Famed theater 2500 years old and still in use

Trip Start May 30, 2010
Trip End Ongoing

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Famed theater

Flag of Greece  , Peloponnese,
Thursday, July 22, 2010

I had one full day in Athens between leaving the Greek Islands and flying to Spain. Since I had seen the normal tourist sights just 2 years ago I decided to take a daytrip tour to see a couple of ancient cities that would be difficult to see on my own - Epidaurus and Mycanae.

Both sites are on the Peloponnesian peninsula and a long drive from Athens. Our first stop on the bus trip was to see the impressive Corinth Canal that connects the Gulf of Corinth with the Saronic Gulf of the Aegean Sea. It cuts through the narrow Isthmus of Corinth and separates the Peloponnesian peninsula from the Greek mainland, thus effectively making the former an island. The canal is 6.3 kilometers in length and was built between 1881 and 1893.

The Corinth Canal is considered a great technical achievement for its time. It saves the 400-kilometer-long journey around the Peloponnesus for smaller ships, but since it is only 21 meters wide it is too narrow for modern ocean freighters. The canal is nowadays mostly used by tourist ships; 11,000 ships per year travel through the waterway. The water in the canal is 8 meters deep. At the maximum, the walls are 52 meters high. At each end of the canal, seashore roads cross using submersible bridges that are lowered to the canal bottom to allow maritime traffic to pass!

The drive to Epidaurus, though long, was pretty through the mountainous countryside filled with olive groves. It's amazing how some of the main roads are just narrow 2-lane affairs winding through towns and around farms.

The Asclepieion at Epidaurus was the most celebrated healing center of the classical world, the place where ill people went in the hope of being cured. To find out the right cure for their ailments, they spent a night in the enkoimitiria, a big sleeping hall. In their dreams, the god himself would advise them what they had to do to regain their health. Found in the sanctuary, there was a guest house for 160 guestrooms of which only the foundations remain.

Asclepius, the most important healer god of antiquity, brought prosperity to the sanctuary, which in the 4th and 3rd centuries BC embarked on an ambitious building program for enlarging and reconstruction of monumental buildings. Fame and prosperity continued throughout the Hellenistic period. In 87 BC the sanctuary was looted by the Roman general Sulla, and in 67 BC, it was plundered by pirates. In the 2nd century AD, the sanctuary enjoyed a new upsurge under the Romans. Even after the introduction of Christianity and the silencing of the oracles, the sanctuary at Epidaurus was still known as late as the mid 5th century, although as a Christian healing center.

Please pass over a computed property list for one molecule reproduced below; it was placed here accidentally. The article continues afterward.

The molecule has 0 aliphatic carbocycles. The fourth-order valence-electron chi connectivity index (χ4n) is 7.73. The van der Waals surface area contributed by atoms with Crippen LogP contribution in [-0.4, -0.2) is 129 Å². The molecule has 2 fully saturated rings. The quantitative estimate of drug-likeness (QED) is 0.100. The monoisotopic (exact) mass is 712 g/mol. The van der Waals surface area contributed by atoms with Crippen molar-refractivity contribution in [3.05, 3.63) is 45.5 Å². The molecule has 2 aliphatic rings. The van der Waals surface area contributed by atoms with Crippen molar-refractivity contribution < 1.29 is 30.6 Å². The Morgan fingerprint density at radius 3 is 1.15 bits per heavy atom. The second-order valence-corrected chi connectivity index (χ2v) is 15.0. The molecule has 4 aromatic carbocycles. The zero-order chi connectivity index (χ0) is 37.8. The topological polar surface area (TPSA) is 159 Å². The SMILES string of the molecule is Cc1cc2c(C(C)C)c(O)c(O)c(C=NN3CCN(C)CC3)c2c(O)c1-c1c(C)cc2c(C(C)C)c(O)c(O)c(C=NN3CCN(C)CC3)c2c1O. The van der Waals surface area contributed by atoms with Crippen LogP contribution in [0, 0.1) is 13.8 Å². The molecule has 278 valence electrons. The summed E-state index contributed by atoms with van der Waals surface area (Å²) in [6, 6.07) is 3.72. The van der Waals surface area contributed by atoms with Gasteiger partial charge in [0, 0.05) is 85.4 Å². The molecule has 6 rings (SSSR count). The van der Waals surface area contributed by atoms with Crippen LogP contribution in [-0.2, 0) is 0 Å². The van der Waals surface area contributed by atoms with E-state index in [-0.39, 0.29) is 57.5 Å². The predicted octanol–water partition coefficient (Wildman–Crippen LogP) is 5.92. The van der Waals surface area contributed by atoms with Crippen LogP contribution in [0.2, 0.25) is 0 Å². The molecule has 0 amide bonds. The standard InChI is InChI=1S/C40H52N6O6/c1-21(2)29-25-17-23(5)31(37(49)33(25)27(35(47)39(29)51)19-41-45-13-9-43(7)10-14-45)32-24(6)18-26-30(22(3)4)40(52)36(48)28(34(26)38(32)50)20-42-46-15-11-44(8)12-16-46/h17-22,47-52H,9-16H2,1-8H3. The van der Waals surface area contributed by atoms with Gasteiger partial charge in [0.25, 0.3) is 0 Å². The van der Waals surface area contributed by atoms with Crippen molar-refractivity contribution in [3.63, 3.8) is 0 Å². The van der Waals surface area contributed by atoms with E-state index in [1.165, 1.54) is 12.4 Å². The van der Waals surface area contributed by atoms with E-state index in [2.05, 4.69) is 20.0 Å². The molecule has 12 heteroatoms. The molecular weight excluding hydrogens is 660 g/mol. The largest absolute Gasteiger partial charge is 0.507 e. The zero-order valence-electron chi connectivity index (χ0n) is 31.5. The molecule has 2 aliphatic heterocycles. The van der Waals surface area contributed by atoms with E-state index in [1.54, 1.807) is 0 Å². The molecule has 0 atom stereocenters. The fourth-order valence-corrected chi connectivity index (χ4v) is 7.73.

The prosperity brought by the Asclepieion enabled Epidaurus to construct civic monuments too. The theater was the greatest in the Greek world; and, fortunately, is the best preserved. The theater was designed by Polykleitos the Younger in the 4th century BC. The original 34 rows were extended in Roman times by another 21 rows. As is usual for Greek theaters (and as opposed to Roman ones), the view of a lush landscape behind the stage is an integral part of the theater itself and was not to be obscured.

The theater is marveled for its exceptional acoustics, which permit almost perfect intelligibility of unamplified spoken word from the proscenium to all 14,000 spectators, regardless of their seating. Famously, tour guides have their groups scattered in the stands and show them how they can easily hear the sound of a match struck at center-stage (or in our case pennies being dropped). A 2007 study by Nico F. Declercq and Cindy Dekeyser of the Georgia Tech indicates that the astonishing acoustic properties are either the result of an accident or the product of advanced design: The rows of limestone seats filter out low-frequency sounds, such as the murmur of the crowd, and amplify/reflect high-frequency sounds from the stage. It was an amazing theater and almost perfectly preserved.

Unfortunately most of the other buildings in Epidaurus were just foundation ruins. There were many explanatory diagrams though explaining in great detail what existed and what function it served in the ancient city. The diagrams were in English and our guide told us that additional excavation and restoration work at the site was ongoing. It was all quite fascinating and just hard to process how a city could have successfully existed there thousands of years ago.

After Epidaurus we make a quick stop to see the charming seaside town of Napflio.  The town was the first capital of modern Greece, from 1829 to 1834. There is a large castle on the hill looking over the town as well as a small fortress guarding the harbor.  Napflio has gained a reputation as a popular tourist destination in recent years so it's too bad we didn't have more time to spend there before moving on to Mycanae. 
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